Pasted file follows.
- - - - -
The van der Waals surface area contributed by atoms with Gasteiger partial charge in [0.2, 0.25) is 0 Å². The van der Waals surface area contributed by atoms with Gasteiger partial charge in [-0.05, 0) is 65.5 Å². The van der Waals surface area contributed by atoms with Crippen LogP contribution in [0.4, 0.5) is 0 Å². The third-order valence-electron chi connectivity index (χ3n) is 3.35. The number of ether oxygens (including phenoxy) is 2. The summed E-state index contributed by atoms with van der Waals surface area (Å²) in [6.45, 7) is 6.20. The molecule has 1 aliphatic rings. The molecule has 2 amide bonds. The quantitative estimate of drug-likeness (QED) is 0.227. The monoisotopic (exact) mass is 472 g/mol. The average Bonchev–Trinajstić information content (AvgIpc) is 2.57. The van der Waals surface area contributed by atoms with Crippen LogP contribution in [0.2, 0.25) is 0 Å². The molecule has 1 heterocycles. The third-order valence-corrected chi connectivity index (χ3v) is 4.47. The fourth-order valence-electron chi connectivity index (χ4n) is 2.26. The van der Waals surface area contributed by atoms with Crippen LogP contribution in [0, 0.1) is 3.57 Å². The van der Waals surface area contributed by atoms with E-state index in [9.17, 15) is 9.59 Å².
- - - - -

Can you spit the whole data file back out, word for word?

The van der Waals surface area contributed by atoms with Gasteiger partial charge in [0.2, 0.25) is 0 Å². The van der Waals surface area contributed by atoms with Gasteiger partial charge in [-0.05, 0) is 65.5 Å². The van der Waals surface area contributed by atoms with Crippen LogP contribution in [0.4, 0.5) is 0 Å². The third-order valence-electron chi connectivity index (χ3n) is 3.35. The number of ether oxygens (including phenoxy) is 2. The summed E-state index contributed by atoms with van der Waals surface area (Å²) in [6.45, 7) is 6.20. The molecule has 1 aliphatic rings. The molecule has 2 amide bonds. The quantitative estimate of drug-likeness (QED) is 0.227. The monoisotopic (exact) mass is 472 g/mol. The average Bonchev–Trinajstić information content (AvgIpc) is 2.57. The van der Waals surface area contributed by atoms with Crippen LogP contribution in [0.2, 0.25) is 0 Å². The molecule has 1 heterocycles. The third-order valence-corrected chi connectivity index (χ3v) is 4.47. The fourth-order valence-electron chi connectivity index (χ4n) is 2.26. The van der Waals surface area contributed by atoms with Crippen LogP contribution in [0, 0.1) is 3.57 Å². The van der Waals surface area contributed by atoms with E-state index in [9.17, 15) is 9.59 Å².